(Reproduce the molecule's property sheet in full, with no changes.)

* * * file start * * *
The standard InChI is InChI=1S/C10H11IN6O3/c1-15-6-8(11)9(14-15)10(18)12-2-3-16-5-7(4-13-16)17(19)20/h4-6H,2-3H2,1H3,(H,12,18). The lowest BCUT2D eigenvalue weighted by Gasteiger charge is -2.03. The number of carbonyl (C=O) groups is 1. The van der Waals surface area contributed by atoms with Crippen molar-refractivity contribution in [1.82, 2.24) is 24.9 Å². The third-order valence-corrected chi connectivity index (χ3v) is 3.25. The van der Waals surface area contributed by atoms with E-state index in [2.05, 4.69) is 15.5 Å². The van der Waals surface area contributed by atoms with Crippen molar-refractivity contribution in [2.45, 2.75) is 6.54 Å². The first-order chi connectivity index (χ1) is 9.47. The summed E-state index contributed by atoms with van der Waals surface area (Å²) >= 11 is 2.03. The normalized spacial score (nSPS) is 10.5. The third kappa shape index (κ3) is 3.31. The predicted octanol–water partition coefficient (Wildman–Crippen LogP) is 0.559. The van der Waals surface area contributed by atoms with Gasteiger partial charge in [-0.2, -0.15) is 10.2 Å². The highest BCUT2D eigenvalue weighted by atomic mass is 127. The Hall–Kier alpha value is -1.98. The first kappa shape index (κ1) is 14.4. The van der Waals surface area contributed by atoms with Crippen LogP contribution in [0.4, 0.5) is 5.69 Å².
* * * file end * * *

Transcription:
The standard InChI is InChI=1S/C10H11IN6O3/c1-15-6-8(11)9(14-15)10(18)12-2-3-16-5-7(4-13-16)17(19)20/h4-6H,2-3H2,1H3,(H,12,18). The lowest BCUT2D eigenvalue weighted by Gasteiger charge is -2.03. The number of carbonyl (C=O) groups is 1. The van der Waals surface area contributed by atoms with Crippen molar-refractivity contribution in [1.82, 2.24) is 24.9 Å². The third-order valence-corrected chi connectivity index (χ3v) is 3.25. The van der Waals surface area contributed by atoms with E-state index in [2.05, 4.69) is 15.5 Å². The van der Waals surface area contributed by atoms with Crippen molar-refractivity contribution in [2.45, 2.75) is 6.54 Å². The first-order chi connectivity index (χ1) is 9.47. The summed E-state index contributed by atoms with van der Waals surface area (Å²) >= 11 is 2.03. The normalized spacial score (nSPS) is 10.5. The third kappa shape index (κ3) is 3.31. The predicted octanol–water partition coefficient (Wildman–Crippen LogP) is 0.559. The van der Waals surface area contributed by atoms with Gasteiger partial charge in [-0.2, -0.15) is 10.2 Å². The highest BCUT2D eigenvalue weighted by atomic mass is 127. The Hall–Kier alpha value is -1.98. The first kappa shape index (κ1) is 14.4. The van der Waals surface area contributed by atoms with Crippen LogP contribution in [0.4, 0.5) is 5.69 Å².